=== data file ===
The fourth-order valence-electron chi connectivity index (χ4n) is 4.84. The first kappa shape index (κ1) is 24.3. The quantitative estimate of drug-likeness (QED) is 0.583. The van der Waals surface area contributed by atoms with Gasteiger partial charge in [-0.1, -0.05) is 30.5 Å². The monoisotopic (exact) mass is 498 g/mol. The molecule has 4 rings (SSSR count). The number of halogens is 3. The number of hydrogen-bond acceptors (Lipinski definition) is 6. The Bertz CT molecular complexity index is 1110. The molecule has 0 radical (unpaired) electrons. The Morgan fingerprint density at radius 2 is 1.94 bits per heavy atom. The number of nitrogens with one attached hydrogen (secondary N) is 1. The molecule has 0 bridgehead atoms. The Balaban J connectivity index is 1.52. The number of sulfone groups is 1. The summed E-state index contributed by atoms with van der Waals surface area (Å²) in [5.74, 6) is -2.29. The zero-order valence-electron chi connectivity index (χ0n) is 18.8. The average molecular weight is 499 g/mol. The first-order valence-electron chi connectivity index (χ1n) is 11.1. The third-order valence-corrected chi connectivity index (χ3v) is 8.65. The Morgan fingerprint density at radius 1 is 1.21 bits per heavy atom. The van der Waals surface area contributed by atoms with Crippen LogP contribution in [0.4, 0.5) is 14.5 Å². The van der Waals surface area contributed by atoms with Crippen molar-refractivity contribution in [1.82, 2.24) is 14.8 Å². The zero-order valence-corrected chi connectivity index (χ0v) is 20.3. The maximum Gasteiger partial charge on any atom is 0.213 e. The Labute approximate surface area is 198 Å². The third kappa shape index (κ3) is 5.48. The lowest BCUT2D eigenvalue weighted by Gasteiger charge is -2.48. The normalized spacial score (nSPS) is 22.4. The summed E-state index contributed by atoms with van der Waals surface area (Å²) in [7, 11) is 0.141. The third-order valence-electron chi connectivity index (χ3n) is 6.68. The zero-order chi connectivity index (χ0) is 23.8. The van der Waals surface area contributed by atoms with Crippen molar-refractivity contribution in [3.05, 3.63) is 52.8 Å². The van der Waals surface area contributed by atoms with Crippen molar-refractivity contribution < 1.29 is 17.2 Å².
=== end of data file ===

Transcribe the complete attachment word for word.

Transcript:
The fourth-order valence-electron chi connectivity index (χ4n) is 4.84. The first kappa shape index (κ1) is 24.3. The quantitative estimate of drug-likeness (QED) is 0.583. The van der Waals surface area contributed by atoms with Gasteiger partial charge in [-0.1, -0.05) is 30.5 Å². The monoisotopic (exact) mass is 498 g/mol. The molecule has 4 rings (SSSR count). The number of halogens is 3. The number of hydrogen-bond acceptors (Lipinski definition) is 6. The Bertz CT molecular complexity index is 1110. The molecule has 0 radical (unpaired) electrons. The Morgan fingerprint density at radius 2 is 1.94 bits per heavy atom. The number of nitrogens with one attached hydrogen (secondary N) is 1. The molecule has 0 bridgehead atoms. The Balaban J connectivity index is 1.52. The number of sulfone groups is 1. The summed E-state index contributed by atoms with van der Waals surface area (Å²) in [5.74, 6) is -2.29. The zero-order valence-electron chi connectivity index (χ0n) is 18.8. The average molecular weight is 499 g/mol. The first-order valence-electron chi connectivity index (χ1n) is 11.1. The third-order valence-corrected chi connectivity index (χ3v) is 8.65. The Morgan fingerprint density at radius 1 is 1.21 bits per heavy atom. The van der Waals surface area contributed by atoms with Crippen LogP contribution in [0.4, 0.5) is 14.5 Å². The van der Waals surface area contributed by atoms with Crippen molar-refractivity contribution in [1.82, 2.24) is 14.8 Å². The zero-order valence-corrected chi connectivity index (χ0v) is 20.3. The maximum Gasteiger partial charge on any atom is 0.213 e. The Labute approximate surface area is 198 Å². The third kappa shape index (κ3) is 5.48. The lowest BCUT2D eigenvalue weighted by Gasteiger charge is -2.48. The normalized spacial score (nSPS) is 22.4. The summed E-state index contributed by atoms with van der Waals surface area (Å²) in [7, 11) is 0.141. The third-order valence-electron chi connectivity index (χ3n) is 6.68. The zero-order chi connectivity index (χ0) is 23.8. The van der Waals surface area contributed by atoms with Crippen molar-refractivity contribution in [3.05, 3.63) is 52.8 Å². The van der Waals surface area contributed by atoms with Crippen molar-refractivity contribution < 1.29 is 17.2 Å².